On this anniversary of the People’s Liberation Army let’s send the Chinese our birthday greetings—but let’s stop making gifts of our know-how and technology.
Thomas X. Hammes is a retired Marine colonel and the author of a well-regarded work on modern war: The Sling and the Stone: On War in the 21st Century. He is also a fellow participant in an online discussion forum on military affairs called the Warlord Loop. I was so taken with one of his recent postings on how to battle jihadists on the Internet (a major venue for Islamist organizing and proselytizing) that I asked him if he would adapt it for contentions readers. He kindly agreed. Here it is:
The last I heard of Lawrence Summers, he was performing somersaults as president of Harvard, trying to ingratiate himself with the faculty he had offended by, among other things, frankly discussing some ideas–taboo in academia–about the linkages between sex and success.
The somersaults were to no avail. Summers’s tenure as president came to an abrupt end last year and he returned to his post teaching economics as the Charles W. Eliot university professor. This was Harvard’s loss and our gain, for whatever one made of his ridiculous efforts to back away from his own thoughtful if provocative words, he is back in the public eye not as an administrator of an impossible faculty but as an economist with his finger on a number of vital issues.
One such issue is the accumulation of capital reserves and sovereign wealth funds (SWFs) in the developing world. Governments ruling industrializing countries are sitting on huge and growing piles of cash. They need to park this money somewhere. Increasingly, as Summers is not alone in pointing out, they are shopping abroad and “are now accumulating various kinds of stakes in what were once purely private companies.”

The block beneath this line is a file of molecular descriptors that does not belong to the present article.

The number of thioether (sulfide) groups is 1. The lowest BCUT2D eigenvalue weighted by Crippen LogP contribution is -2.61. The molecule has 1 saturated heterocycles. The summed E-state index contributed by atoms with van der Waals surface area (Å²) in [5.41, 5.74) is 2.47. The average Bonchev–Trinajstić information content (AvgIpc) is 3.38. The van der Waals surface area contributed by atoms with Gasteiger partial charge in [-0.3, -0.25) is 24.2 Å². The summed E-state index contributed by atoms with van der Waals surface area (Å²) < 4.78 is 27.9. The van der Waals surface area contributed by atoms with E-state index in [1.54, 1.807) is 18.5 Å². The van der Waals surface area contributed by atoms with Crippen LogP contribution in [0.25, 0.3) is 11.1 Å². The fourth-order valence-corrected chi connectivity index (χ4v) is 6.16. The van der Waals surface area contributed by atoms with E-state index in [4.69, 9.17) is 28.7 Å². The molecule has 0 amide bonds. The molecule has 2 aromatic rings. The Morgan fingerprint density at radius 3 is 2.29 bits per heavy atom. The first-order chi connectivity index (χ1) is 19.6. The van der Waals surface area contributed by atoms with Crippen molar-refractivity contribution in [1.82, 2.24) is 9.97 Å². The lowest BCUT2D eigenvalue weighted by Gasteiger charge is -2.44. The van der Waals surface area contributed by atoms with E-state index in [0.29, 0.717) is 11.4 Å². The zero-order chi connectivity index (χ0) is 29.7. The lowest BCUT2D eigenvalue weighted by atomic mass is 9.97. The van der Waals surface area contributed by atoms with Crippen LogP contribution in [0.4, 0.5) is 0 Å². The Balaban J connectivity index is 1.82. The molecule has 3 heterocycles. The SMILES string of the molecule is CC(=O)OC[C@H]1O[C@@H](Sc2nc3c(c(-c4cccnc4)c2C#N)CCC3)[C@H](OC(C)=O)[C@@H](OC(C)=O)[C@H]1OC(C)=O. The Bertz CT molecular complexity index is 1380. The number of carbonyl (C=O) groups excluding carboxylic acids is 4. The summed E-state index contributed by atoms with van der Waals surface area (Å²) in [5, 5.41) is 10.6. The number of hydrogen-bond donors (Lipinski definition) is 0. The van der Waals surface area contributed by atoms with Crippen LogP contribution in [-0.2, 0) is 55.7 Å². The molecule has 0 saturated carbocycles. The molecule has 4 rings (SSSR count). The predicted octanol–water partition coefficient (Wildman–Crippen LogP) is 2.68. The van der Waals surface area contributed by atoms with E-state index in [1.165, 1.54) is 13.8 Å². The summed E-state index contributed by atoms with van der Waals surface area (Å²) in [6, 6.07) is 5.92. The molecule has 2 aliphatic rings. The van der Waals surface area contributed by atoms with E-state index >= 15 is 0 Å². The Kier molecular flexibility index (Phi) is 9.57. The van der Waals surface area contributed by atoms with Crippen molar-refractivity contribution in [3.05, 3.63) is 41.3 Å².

Interviewed in the Sunday Telegraph, Daniel Levy—a former Israeli government staffer and policy analyst—was quoted as saying that Tony Blair, in his new capacity as special envoy to the Middle East, should negotiate with Hamas. Otherwise, Levy bluntly claimed, “he’ll fail.” Levy has now rectified the quote on his blog, claiming he meant something else:
My argument is that the policy of isolating and excluding Hamas cannot work. The important thing is to open meaningful channels of dialogue to Hamas. Whether that is initiated by Blair or others is secondary. In fact, it would be unlikely (and understandably so) for Blair to take the lead role in this respect.
While you’re busy parsing his equivocation, one thing should be said about Daniel Levy: his career as a peacemaker uniquely qualifies him to know what failure is. He served in the Barak government as head of Jerusalem affairs when Barak proposed to divide Jerusalem. He served with Yossi Beilin at the Ministry of Justice, and was part of the Israeli delegation at the Taba talks in 2001, when the most dovish delegation Israel could produce failed to charm its Palestinian counterparts. He’s been an analyst at the International Crisis Group and was a party to the Geneva accords. Given his past accomplishments and his recipe for peacemaking, it would be arrogant to doubt his wisdom. Then again, given what Levy views as success, Blair’s “failure”, in this case, might not be so bad.
A commentator on my recent post about Philip Johnson’s Glass House asks: “Can we enjoy the art and ignore the politics?” This contentions reader compares Johnson’s support of Nazism with the political leanings of folksinger Pete Seeger, who, during the early 1940′s, was called “Stalin’s songbird” by critics of his politics (his political views have raised the ire of some recent commentators, too).